New Acropolis in Budapest organized a guided tour to the remains of a Roman city of Aquincum. During the six-hour walk, the participants were guided by a historian, an archaeologist and an architect through the area which included a variety of locations.
While investigating the ruins, they talked about the Romans’ ideal of life and their everyday life, religion and mythology.
The participants visited a Roman house, completely rebuilt on the original Roman foundations, observing everyday objects in the various parts of the house, from the dining room to the study holding several papyri.
One of the novelties of Aquincum is the reconstructed sanctuary of Mithras, where the group discussed the mystery religion, the role of the cult statues, altars and cult objects found at the site, and also the inner journey associated with the Mithras cult.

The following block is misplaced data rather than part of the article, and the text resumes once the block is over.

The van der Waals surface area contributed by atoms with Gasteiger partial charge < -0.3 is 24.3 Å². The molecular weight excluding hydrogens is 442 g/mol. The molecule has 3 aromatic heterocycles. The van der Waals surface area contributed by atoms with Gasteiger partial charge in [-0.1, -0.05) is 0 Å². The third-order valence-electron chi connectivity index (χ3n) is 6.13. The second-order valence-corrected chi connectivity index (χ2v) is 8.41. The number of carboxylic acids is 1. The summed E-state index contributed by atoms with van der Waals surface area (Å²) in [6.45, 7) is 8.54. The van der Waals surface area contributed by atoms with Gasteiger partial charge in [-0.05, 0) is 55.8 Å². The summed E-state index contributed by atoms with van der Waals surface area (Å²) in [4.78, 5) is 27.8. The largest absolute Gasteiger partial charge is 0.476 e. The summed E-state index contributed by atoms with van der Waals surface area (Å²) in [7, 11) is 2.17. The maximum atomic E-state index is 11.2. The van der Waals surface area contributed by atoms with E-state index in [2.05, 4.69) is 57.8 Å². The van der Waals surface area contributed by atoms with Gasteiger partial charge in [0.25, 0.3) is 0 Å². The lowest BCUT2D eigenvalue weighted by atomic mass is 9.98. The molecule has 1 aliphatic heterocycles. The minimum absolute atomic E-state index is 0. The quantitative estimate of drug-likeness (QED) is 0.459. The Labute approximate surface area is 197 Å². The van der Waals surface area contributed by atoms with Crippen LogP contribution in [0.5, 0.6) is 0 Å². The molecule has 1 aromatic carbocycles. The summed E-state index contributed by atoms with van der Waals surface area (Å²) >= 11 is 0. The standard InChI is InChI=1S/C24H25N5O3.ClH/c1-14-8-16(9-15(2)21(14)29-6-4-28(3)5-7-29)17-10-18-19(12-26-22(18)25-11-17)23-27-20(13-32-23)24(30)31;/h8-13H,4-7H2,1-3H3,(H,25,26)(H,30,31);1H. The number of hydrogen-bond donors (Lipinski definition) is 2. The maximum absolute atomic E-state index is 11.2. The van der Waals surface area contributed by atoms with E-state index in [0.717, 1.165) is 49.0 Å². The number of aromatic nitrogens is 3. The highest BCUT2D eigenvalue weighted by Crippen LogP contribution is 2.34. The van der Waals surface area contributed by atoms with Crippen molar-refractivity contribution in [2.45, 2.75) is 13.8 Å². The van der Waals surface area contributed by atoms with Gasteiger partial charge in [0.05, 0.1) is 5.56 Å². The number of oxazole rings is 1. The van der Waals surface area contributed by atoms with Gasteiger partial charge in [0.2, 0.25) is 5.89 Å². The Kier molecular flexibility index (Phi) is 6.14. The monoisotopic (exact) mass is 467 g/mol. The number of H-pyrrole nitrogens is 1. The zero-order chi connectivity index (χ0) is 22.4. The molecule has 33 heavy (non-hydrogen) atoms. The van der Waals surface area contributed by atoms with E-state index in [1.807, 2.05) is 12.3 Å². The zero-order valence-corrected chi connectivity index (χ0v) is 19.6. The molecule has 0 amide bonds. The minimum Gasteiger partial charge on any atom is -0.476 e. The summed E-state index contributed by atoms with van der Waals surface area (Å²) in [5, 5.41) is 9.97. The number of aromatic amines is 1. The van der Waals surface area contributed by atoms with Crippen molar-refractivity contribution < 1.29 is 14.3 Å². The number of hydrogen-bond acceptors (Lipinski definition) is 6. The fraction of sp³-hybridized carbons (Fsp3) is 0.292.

The time-travel also highlighted the Roman conception of man, in which the active, the spiritual, and the divine parts of man formed an inseparable unit. In addition to the durability of Roman roads, the visitors also marveled at the fact that the Romans always looked for the shortest and straightest route and built their roads along that line. Efficiency, respect for nature, and a unified worldview, as attested in Aquincum on the borders of the Roman Empire, are values that we can also build on in today’s world.